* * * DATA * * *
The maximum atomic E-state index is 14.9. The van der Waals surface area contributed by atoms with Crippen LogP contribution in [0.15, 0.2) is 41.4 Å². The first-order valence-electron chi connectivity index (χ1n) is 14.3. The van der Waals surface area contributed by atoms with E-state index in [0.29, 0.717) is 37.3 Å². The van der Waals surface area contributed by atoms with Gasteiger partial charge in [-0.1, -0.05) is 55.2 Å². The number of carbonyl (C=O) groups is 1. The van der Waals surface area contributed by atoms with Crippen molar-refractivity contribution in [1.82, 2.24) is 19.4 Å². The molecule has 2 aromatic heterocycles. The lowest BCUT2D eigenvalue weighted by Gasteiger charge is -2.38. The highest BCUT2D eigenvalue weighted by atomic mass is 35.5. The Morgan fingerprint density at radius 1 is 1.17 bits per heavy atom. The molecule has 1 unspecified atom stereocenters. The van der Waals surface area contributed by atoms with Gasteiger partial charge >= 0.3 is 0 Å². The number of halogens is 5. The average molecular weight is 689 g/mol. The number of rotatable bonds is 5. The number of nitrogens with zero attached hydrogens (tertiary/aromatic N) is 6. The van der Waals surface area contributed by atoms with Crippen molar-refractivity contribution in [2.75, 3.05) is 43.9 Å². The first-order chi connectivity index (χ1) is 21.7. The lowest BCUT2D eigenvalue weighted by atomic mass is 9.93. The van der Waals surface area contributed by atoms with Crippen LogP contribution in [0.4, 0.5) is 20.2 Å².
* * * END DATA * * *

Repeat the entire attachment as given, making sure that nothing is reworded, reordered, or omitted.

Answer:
The maximum atomic E-state index is 14.9. The van der Waals surface area contributed by atoms with Crippen LogP contribution in [0.15, 0.2) is 41.4 Å². The first-order valence-electron chi connectivity index (χ1n) is 14.3. The van der Waals surface area contributed by atoms with E-state index in [0.29, 0.717) is 37.3 Å². The van der Waals surface area contributed by atoms with Gasteiger partial charge in [-0.1, -0.05) is 55.2 Å². The number of carbonyl (C=O) groups is 1. The van der Waals surface area contributed by atoms with Crippen molar-refractivity contribution in [1.82, 2.24) is 19.4 Å². The molecule has 2 aromatic heterocycles. The lowest BCUT2D eigenvalue weighted by Gasteiger charge is -2.38. The highest BCUT2D eigenvalue weighted by atomic mass is 35.5. The Morgan fingerprint density at radius 1 is 1.17 bits per heavy atom. The molecule has 1 unspecified atom stereocenters. The van der Waals surface area contributed by atoms with Gasteiger partial charge >= 0.3 is 0 Å². The number of halogens is 5. The average molecular weight is 689 g/mol. The number of rotatable bonds is 5. The number of nitrogens with zero attached hydrogens (tertiary/aromatic N) is 6. The van der Waals surface area contributed by atoms with Crippen molar-refractivity contribution in [2.75, 3.05) is 43.9 Å². The first-order chi connectivity index (χ1) is 21.7. The lowest BCUT2D eigenvalue weighted by atomic mass is 9.93. The van der Waals surface area contributed by atoms with Crippen LogP contribution in [0.4, 0.5) is 20.2 Å².